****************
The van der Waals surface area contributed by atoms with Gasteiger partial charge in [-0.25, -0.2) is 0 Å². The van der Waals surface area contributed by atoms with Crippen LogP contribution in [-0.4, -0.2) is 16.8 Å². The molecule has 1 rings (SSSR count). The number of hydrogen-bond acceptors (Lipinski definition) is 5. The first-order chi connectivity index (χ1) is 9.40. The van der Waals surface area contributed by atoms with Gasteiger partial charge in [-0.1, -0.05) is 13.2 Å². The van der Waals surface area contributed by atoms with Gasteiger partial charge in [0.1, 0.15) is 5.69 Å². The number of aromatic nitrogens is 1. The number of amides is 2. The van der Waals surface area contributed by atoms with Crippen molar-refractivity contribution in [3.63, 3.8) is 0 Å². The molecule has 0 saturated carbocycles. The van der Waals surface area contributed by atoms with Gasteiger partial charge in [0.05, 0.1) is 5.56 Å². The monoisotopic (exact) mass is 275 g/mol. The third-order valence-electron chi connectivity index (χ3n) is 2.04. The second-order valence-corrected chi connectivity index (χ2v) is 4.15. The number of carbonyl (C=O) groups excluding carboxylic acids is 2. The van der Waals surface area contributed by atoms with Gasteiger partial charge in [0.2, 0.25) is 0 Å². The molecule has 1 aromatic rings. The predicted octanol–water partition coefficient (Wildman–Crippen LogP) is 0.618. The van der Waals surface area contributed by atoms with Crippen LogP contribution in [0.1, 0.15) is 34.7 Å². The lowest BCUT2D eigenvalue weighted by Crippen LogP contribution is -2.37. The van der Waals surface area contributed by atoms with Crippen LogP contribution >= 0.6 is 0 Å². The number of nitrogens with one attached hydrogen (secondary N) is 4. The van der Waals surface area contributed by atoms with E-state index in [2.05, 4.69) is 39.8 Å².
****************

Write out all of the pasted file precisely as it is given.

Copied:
The van der Waals surface area contributed by atoms with Gasteiger partial charge in [-0.25, -0.2) is 0 Å². The van der Waals surface area contributed by atoms with Crippen LogP contribution in [-0.4, -0.2) is 16.8 Å². The molecule has 1 rings (SSSR count). The number of hydrogen-bond acceptors (Lipinski definition) is 5. The first-order chi connectivity index (χ1) is 9.40. The van der Waals surface area contributed by atoms with Gasteiger partial charge in [-0.1, -0.05) is 13.2 Å². The van der Waals surface area contributed by atoms with Gasteiger partial charge in [0.1, 0.15) is 5.69 Å². The number of aromatic nitrogens is 1. The number of amides is 2. The van der Waals surface area contributed by atoms with Crippen molar-refractivity contribution in [3.63, 3.8) is 0 Å². The molecule has 0 saturated carbocycles. The van der Waals surface area contributed by atoms with Gasteiger partial charge in [0.05, 0.1) is 5.56 Å². The monoisotopic (exact) mass is 275 g/mol. The third-order valence-electron chi connectivity index (χ3n) is 2.04. The second-order valence-corrected chi connectivity index (χ2v) is 4.15. The number of carbonyl (C=O) groups excluding carboxylic acids is 2. The van der Waals surface area contributed by atoms with Gasteiger partial charge in [0.2, 0.25) is 0 Å². The molecule has 1 aromatic rings. The predicted octanol–water partition coefficient (Wildman–Crippen LogP) is 0.618. The van der Waals surface area contributed by atoms with Crippen LogP contribution in [0.1, 0.15) is 34.7 Å². The lowest BCUT2D eigenvalue weighted by Crippen LogP contribution is -2.37. The van der Waals surface area contributed by atoms with Crippen LogP contribution >= 0.6 is 0 Å². The number of nitrogens with one attached hydrogen (secondary N) is 4. The van der Waals surface area contributed by atoms with E-state index in [2.05, 4.69) is 39.8 Å².